Saturday, March 2, 2024 -
Print Edition

42 more years of the IJN digitized; free access

The Intermountain Jewish News has completed another major step in its multi-pronged project of preserving intermountain Jewish history: the second phase of the digitization of the IJN.

The front page of the IJN the week that Israel declared in its independence, 74 years ago, in 1948.

Back issues of the IJN, Jan. 6, 1927-Dec. 26, 1969 are now live on the Colorado Historic Newspapers Collection website.

The other efforts in the IJN history project are:

• the digitization of the IJN, 1918-1926, and of its predecessor, The Jewish Outlook, as part of a Library of Congress collection; the earliest years already completed and the years 1923-1926 scheduled for completion this summer.

• the completion of the cataloguing of the papers of the late IJN publisher, Max Goldberg (1911-1972) by the Western History Collection of the Denver Public Library.

• the continuing, bi-annual binding of the issues of the IJN in single volume archives, along with microfilm copies, in the paper’s offices and at History Colorado, and hard copies at the Western History Collection of DPL.

The Colorado Historic Newspapers Collection website, which now holds the 1927-1969 IJNs, is a project of the Colorado State Library. It includes more than 600 individual newspaper titles.

The site is fully searchable and free of charge to use.

“We are proud to partner with CHNC, an organization that understands the value of community newspapers,” said IJN Assistant Publisher Shana Goldberg.

“The IJN is the only comprehensive historic record of Colorado Jewry. As society seeks to better understand the lived experiences of minority groups, the IJN provides unique insight into a significant minority community in Colorado’s fabric.

“Curious intermountain Jews and others who seek old birth or Bar or Bat Mitzvah announcements, or information about friends’ or their parents’, grandparents’ or great-grandparents’ Jewish activities now have easy access.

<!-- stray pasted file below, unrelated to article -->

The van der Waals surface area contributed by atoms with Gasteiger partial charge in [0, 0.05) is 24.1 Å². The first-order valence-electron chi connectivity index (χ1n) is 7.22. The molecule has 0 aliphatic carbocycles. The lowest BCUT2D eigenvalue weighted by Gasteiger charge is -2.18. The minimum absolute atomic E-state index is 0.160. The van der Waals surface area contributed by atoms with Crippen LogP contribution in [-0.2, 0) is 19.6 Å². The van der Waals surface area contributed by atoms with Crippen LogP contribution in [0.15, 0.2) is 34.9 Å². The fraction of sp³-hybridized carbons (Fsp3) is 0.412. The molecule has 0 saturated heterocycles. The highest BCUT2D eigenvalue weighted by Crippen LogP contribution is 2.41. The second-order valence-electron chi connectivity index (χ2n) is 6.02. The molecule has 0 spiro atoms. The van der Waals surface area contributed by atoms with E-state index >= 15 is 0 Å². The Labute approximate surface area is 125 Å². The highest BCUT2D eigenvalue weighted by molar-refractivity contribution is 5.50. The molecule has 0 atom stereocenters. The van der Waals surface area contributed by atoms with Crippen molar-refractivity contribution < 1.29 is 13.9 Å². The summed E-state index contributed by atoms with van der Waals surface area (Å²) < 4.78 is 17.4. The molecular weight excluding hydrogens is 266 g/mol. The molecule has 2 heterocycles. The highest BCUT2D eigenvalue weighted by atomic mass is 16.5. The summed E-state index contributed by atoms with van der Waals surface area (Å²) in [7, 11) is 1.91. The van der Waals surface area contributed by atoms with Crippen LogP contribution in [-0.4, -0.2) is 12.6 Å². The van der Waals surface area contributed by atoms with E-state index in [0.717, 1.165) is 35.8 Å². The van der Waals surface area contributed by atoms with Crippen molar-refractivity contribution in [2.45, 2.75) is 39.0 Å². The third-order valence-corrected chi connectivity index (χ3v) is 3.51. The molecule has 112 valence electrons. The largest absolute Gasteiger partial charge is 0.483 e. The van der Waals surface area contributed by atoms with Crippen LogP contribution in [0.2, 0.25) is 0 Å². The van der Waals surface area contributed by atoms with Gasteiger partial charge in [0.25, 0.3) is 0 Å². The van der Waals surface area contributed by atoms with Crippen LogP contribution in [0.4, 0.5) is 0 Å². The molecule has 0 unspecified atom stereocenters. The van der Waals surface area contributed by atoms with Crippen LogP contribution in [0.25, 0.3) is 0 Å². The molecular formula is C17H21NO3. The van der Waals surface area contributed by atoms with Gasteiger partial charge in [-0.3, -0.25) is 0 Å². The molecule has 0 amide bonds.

“People who want to know about current and deceased rabbis and Jewish pioneers, politicians, community builders, physicians, entertainers, sports figures, synagogue activists, dinner honorees and business figures now have easy access.

“We are grateful to Rose Community Foundation for making this digitization possible, and for recognizing the benefit to Colorado’s Jewish community of having this information digitized and widely accessible.”

Access to the IJN archive will also illuminate the issues and culture of Colorado Jewry, including the challenges of integrating into a larger populace, the impact on local politics and business, the religious debates of the day, the evolution of institutions from synagogues to educational facilities to JCCs to healthcare institutions.

The IJN has extensively covered these and more, focusing on the people involved, the ideas debated, the fiscal realities and the goals envisioned.

“We are beyond pleased to include this new and very important title in CHNC,” said project partner Leigh Jeremias, digital collections consultant at the Colorado State Library.

In 2016, as part of a History Colorado grant, the earliest extant IJNs were digitized, 1918-1922, and added to “Chronicling America,” a collection of historic American newspapers, sponsored by the Library of Congress and National Endowment of the Arts.

As part of that national grant, the IJN years 1923-1926 are slated for digitization in early summer, 2022.
Prior to digitization, researchers had to either come to the IJN in person, where bound volumes are housed, or use archived copies or microfilmed copies held by Denver Public Library and the Colorado State Historian, respectively.

Readers are still welcome and still do come to the IJN offices to research, see, touch and feel the old issues of the paper. The IJN’s copies go back to the 1920s, with sporadic earlier issues.

Said Rabbi Hillel Goldberg, IJN editor and publisher, who holds a PhD in history from Brandeis University, who is a published historian and is sensitive to the importance of recording and preserving history, welcomed the latest round of digitization. He said:

“With the IJN housed in digital format on the Colorado Historic Newspapers Collection website, the IJN will be preserved in a long-lasting format and widely available to anyone locally and further afield who seeks to research Jewish life in Colorado, or simply to locate a specific item of interest, such as a birth announcement, an editorial, a community dinner or a contemporary debate.”

Chris Leppek, IJN assistant editor who also acts as the paper’s unofficial record keeper, commented:

“The digitization of these IJN archives is a valuable and fascinating resource for anyone interested in genealogy, local, national or international Jewish history, or who is simply curious about how we got to be where we are today.

“I strongly encourage our readers to check it out.”

To access the archive, visit https://www.coloradohistoricnewspapers.org/.

Copyright © 2022 by the Intermountain Jewish News




Leave a Reply